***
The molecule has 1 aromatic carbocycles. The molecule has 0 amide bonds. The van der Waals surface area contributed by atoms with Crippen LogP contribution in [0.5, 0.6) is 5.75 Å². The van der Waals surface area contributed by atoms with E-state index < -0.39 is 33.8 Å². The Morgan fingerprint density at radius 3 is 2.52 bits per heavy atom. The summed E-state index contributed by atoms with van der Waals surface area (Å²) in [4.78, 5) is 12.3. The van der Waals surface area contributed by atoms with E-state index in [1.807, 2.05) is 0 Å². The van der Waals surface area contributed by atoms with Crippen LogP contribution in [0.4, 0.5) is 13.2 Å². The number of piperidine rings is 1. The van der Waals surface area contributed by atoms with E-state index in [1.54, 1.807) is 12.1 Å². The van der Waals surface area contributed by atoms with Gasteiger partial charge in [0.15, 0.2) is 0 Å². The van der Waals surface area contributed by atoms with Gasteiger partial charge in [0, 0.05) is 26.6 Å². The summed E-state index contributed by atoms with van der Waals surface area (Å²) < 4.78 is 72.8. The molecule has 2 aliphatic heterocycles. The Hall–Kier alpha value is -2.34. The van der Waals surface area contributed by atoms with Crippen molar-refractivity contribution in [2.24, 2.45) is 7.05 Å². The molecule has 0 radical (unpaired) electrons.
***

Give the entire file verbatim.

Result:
The molecule has 1 aromatic carbocycles. The molecule has 0 amide bonds. The van der Waals surface area contributed by atoms with Crippen LogP contribution in [0.5, 0.6) is 5.75 Å². The van der Waals surface area contributed by atoms with E-state index < -0.39 is 33.8 Å². The Morgan fingerprint density at radius 3 is 2.52 bits per heavy atom. The summed E-state index contributed by atoms with van der Waals surface area (Å²) in [4.78, 5) is 12.3. The van der Waals surface area contributed by atoms with E-state index in [1.807, 2.05) is 0 Å². The van der Waals surface area contributed by atoms with Crippen LogP contribution in [0.4, 0.5) is 13.2 Å². The number of piperidine rings is 1. The van der Waals surface area contributed by atoms with E-state index in [1.54, 1.807) is 12.1 Å². The van der Waals surface area contributed by atoms with Gasteiger partial charge in [0.15, 0.2) is 0 Å². The van der Waals surface area contributed by atoms with Gasteiger partial charge in [0, 0.05) is 26.6 Å². The summed E-state index contributed by atoms with van der Waals surface area (Å²) < 4.78 is 72.8. The molecule has 2 aliphatic heterocycles. The Hall–Kier alpha value is -2.34. The van der Waals surface area contributed by atoms with Crippen molar-refractivity contribution in [2.24, 2.45) is 7.05 Å². The molecule has 0 radical (unpaired) electrons.